Microsoft: make VB like C#

I was reading yet another VB versus C# rant: I don’t want to get sucked into wading into that, but I will say that anyone who thinks folks that use VB can’t use C# has really got things back the front.  Most people who use VB can read and write C# quite well; they choose VB knowing both.  Whereas so many C# developers I’ve met have absolutely no idea about VB or concepts such as declarative event handling etc, etc.  For them they don’t have the basis of choice. 

The reason VB folk have to read and write in C# is because a lot of SDK’s etc are all in C# originally.  Even things like the enterprise library provide source code only in C#; this even after Soma promised to do better in regard to that.  So for VB folks there is a real need to learn C#.

The big problem though is if you want to use C# source code in your VB project: you often have to re-write it or separate into different assemblies.  That’s not productive.  What I want is for VB to like C# and vice versa.  I don’t mean make them the same, I mean for them to like each other; to get along well inside the same project.  I’d like to be able to add a C# class to my VB project and happily compile it.  And I bet some C# folk would love to have some concurrent basic or XML literals in their C# projects without all the current barriers.

Maybe the talk of compilers as a service type thing will give us that true cross language project, where VB and C# like each other so much that they then are free to diverge again 🙂

7 Comments so far

  1.   deostroll on March 19th, 2009          

    For me its just the editor environment. I work with vs 2005. For a project which involved a lot of threading and event callbacks to the main thread I found using the c# editor was more productive. More specifically the editor supported auto-code generation for wiring events. When you try to register an event, it automatically creates the event sink function for you. If I had to use AddHandlers like in vb, I’d kill my self.

    But it is not that I hate vb. I know when to use vb or c#.

  2.   Taiwo on March 21st, 2009          


    With your statement “If I had to use AddHandlers like in vb, I’d kill my self”, you just made Bill’s point.

    Events are wired automatically for controls or class/module-level variables declared with WithEvents when you select the control/variable in the Class Name dropdown at the top of the code window and select the variable, and then select the event you need to sink in the Method Name dropdown. These autowired events use the “Handles” clause and, of course, you can also sink events yourself by using the Handles clause next to a method name as long as the delegate matches. This presents an alternative to AddHandler/RemoveHandler in VB.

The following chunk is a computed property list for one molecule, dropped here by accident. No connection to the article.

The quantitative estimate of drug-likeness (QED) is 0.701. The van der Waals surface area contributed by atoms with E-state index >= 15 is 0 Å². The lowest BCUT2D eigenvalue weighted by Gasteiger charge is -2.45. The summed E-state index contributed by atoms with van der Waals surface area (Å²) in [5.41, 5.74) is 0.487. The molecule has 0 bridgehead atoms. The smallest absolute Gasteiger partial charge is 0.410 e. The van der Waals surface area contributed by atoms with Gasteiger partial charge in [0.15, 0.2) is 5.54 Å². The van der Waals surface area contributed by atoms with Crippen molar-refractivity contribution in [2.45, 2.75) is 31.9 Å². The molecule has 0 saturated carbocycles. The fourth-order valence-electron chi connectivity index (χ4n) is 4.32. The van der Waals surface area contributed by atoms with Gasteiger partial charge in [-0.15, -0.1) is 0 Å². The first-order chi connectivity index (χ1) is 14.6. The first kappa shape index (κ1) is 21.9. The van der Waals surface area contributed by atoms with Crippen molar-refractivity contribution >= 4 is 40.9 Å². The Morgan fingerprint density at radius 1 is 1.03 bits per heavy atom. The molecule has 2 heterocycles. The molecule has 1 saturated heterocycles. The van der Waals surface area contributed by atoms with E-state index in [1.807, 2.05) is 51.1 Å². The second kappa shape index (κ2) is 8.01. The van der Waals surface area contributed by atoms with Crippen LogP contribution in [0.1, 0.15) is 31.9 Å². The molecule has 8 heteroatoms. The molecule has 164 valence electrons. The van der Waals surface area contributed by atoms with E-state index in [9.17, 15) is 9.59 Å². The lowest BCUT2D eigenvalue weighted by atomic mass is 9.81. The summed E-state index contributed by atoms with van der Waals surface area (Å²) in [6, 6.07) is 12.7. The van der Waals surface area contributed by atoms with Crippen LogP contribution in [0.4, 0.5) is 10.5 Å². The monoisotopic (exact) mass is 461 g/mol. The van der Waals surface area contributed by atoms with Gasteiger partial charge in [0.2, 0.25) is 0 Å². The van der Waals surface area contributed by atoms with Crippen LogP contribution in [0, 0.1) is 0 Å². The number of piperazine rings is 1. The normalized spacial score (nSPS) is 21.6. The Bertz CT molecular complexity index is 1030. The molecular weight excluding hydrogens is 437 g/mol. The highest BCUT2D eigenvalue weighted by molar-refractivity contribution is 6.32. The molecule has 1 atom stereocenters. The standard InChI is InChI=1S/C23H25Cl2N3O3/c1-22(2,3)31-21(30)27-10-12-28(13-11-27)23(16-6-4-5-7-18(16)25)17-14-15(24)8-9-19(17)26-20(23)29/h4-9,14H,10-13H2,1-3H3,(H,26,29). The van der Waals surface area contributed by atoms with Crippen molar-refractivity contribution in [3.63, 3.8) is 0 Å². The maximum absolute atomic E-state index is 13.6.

Unfortunately, unlike in VB, when you delete an event method in C#, you have issues at compile-time because the C# event-wiring statements are not automatically deleted; you need to chase these down in C#. With VB, intellisense lets you know if the event method doesn’t exist if you use AddHandler. If you use the Handles clause deleting the event method doesn’t have any additional dependency on some statement in the InitializeComponent method.

    – Taiwo

  3.   deostroll on March 21st, 2009          

    “WithEvents” according to my understanding exposes an object’s events in a class/module.

    Approach 1 is you can write your own sub that handles the event with “Handles” clause. Whether you type it or use the vb code editor to do this is not my concern. Hence when you delete the sub entirely, it so happens that you delete the Handles clause with it. I agree its easier to de-link events this way.

    Approach 2, which is more dynamic, is whats adopted in C#. This same thing materializes in vb via a concept of AddHandlers. Here you’d still face the problem you’ve mentioned above. Here is where I would have committed a metaphorical suicide if I had used add handlers 🙂

    And again I repeat, this is nothing that the language has to offer. Its how intelligent your editor is…?

    But now, that I wrote all this, I am curious about withevents: I wonder if there is a performance hit encountered whenever an object is created?

  4.   JaredPar on March 22nd, 2009          

    Have you seen Jomo Fisher’s post about integrating ILMerge into the VS Build process? This allows you to take multiple source projects and turn them into a single DLL

    It doesn’t really provide a seem less multilanguage IDE experience but make multi-language solutions slightly easier to deal with.

  5.   FremyCompany on March 22nd, 2009          

    I don’t think making C# and VB more similar would change the problem from all to all. It can help, sure, but it’s not sufficient.

    The biggest problem is that Visual Studio don’t provide a compiler that can call a different compiler for each file. If it was possible to have a ‘%sdk%\multi-lang-compiler.exe xx.vb xx.cs ….’, it will be good too.

  6.   Paul on March 22nd, 2009          

    Would this not simply make MS even more lazy (If that’s possible) in providing VB examples and conversions.

  7.   Charles Poston on March 25th, 2009          

    Quite frankly I don’t understand why Rexx didn’t win. Compared to Rexx VB has always sucked. I think the sad truth for VB is that many of us only went to it because it was higher level that the C we were used to writing when Windows first appeared (and before.) When an alternative appeared that was C-like the future was already foretold. I’m not a big fan of what they are doing to C# these days (adding functional features) because I think they will just achieve an unwieldy bloated language that will have tons of code hanging off of it that will be incomprehensible. I would rather see a truly functional language (F# maybe?) So I actually think VB programmers should be grateful to stay behind that curve. In 6 years your VB skills will still be useful.